'Pot stirrer' behind Muddy Waters

'Pot stirrer' behind Muddy Waters

UNITED STATES - To some in the investing community, Mr Carson Cutler Block is merely out to make a quick buck by criticising firms and putting pressure on their share prices.

To others, he is an independent voice who highlights questionable practices of firms.

Opportunist or crusader, there is little doubt that the founder of Muddy Waters Research has taken the investing world by storm.

His firm was started only two years ago but he has already claimed the scalps of several Chinese-listed firms by short-selling their stock.

Short-selling involves borrowing a company's shares and then immediately selling them, in the hope that the share price will fall. The short-seller then buys back the stock and profits from the difference.

Some investors, like hedge funds, do this if they believe a company's share price will fall.

But Mr Block, 36, who is Muddy Waters' only full-time employee, takes a different approach. Using a team of hired researchers, accountants and fraud investigators, he delves deep into the company's books, sometimes even visiting its factories to build their case.

It can take months of intensive research before a report is issued. By then, the firm would have taken a short position on the company.

One of its most sensational scalps was Chinese forestry giant Sino-Forest, which was, up to May, listed on the Toronto Stock Exchange.

Before the Muddy Waters report, published in June last year, Sino-Forest had a market capitalisation of US$5 billion (S$6.1 billion). Within a month of the report being published, comparing the firm to a Ponzi scheme, Sino-Forest's share price plummeted 85 per cent.

Eventually the firm had to file for bankruptcy and delist from the stock exchange.

Muddy Waters' first report, issued in June 2010, was on Orient Paper, a Chinese paper firm. Orient Paper's share price dropped 47 per cent in the following month.

But Muddy Waters' track record has not been perfect.

In November last year, it issued a report against Chinese manufacturer Focus Media, alleging that it was over-stating its stock of liquid crystal display (LCD) monitors by 50 per cent.

Focus Media's stock price dived nearly 40 per cent the day after the report was issued but has since steadily recovered.

US-based Integrity Research, an equity research fund which has been tracking short-sellers like Muddy Waters, has questioned the firm's practices, noting that there is "potential bias" in its reports.

"Muddy Waters' primary purpose for distributing their research to other investors is to convince them to also short (sell) the stocks they have already taken short positions in themselves," said the firm.

Mr Block, 36, said in an interview with Bloomberg that he is not a "ninja assassin" out to take down companies, and that his goal is to protect investors' interests.

But he admits that he takes pleasure in stirring the pot. "I have always taken some pleasure in being a bit of a pain in the ass," he once said in an interview.

Growing up in New Jersey, Mr Block honed his skills at equity research working for his father's research firm WAB Capital.

In 1998, he graduated from the University of Southern California and moved to Shanghai to start an equity research firm to cover the stock market there.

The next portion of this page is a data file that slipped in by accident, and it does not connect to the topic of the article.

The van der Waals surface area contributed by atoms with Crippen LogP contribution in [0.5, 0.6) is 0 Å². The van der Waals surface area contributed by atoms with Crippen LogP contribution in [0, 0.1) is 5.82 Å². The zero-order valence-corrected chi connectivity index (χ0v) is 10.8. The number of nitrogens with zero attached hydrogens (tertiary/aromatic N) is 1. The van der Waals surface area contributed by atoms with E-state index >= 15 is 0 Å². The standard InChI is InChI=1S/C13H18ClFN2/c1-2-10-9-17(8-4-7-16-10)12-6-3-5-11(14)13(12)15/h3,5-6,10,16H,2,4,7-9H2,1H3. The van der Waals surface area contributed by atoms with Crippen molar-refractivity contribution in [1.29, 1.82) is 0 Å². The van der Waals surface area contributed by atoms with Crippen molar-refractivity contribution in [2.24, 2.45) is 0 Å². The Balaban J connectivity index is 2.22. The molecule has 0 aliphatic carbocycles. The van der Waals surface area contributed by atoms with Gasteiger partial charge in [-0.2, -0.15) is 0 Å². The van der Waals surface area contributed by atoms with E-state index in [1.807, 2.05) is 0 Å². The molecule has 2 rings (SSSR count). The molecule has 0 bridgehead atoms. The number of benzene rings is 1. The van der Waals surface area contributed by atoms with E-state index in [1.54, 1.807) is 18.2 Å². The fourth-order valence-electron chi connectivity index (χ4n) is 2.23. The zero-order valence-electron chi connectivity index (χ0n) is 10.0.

But it did not materialise, as he could not find good companies to invest in. So he moved back to the United States to study at the Chicago- Kent College of Law.

After graduating with a law degree, he tried his hand in China again, this time to work at the law firm Jones Day in 2005.

But he quit after a year, with plans to start a wealth management firm in Singapore, catering to wealthy Chinese.

But that too did not pan out. He then started a small firm selling self-storage space called Love Box that he operated in Shanghai for almost three years.

His big break came in 2009, after his father sent him to check on small Chinese firms listed in the US. They included Orient Paper.

An opportunity was brewing and he grabbed it. In June 2010, Muddy Waters Research was formed. Under the company's name, Mr Block started to distribute his report on Orient Paper to contacts in the investing industry.

He initially thought the report would make the stock "trade down a point or so" but it went viral and Orient Paper's prices slumped almost 50 per cent within days.

Muddy Waters' original focus was on Chinese firms but in September Mr Block told Bloomberg he had started to cast his net overseas and was eyeing firms in the US, Japan and India. He did not say then that Singapore was on his list too.

Last week, Mr Block revealed his hand.

Speaking at an investment conference in London, he shocked the Singapore investment community when he said he was betting against commodity giant Olam International's shares.

He accused Olam of booking profits on transactions before it is clear how deals will work out over time.

But Olam has since hit back at the short-seller, calling the attack unfair and baseless.

Olam has also initiated a defamation suit against Mr Block and his firm, according to papers filed with the Singapore High Court.

So far, the one key piece of information missing is the report that Muddy Waters usually issues against its targets.

Apart from a letter Muddy Waters released last Tuesday which attacked Olam, it has maintained radio silence.

Local analysts have expressed confidence that Olam would see this episode through and the majority have not yet downgraded their outlook for Olam.

Said CIMB analyst Lee Wen Ching: "We have examined these allegations and found them not totally unjustified, though not new to the market either.

"We believe Olam will be able to ride out the storm. Muddy Waters' track record is spotted with hits and misses."

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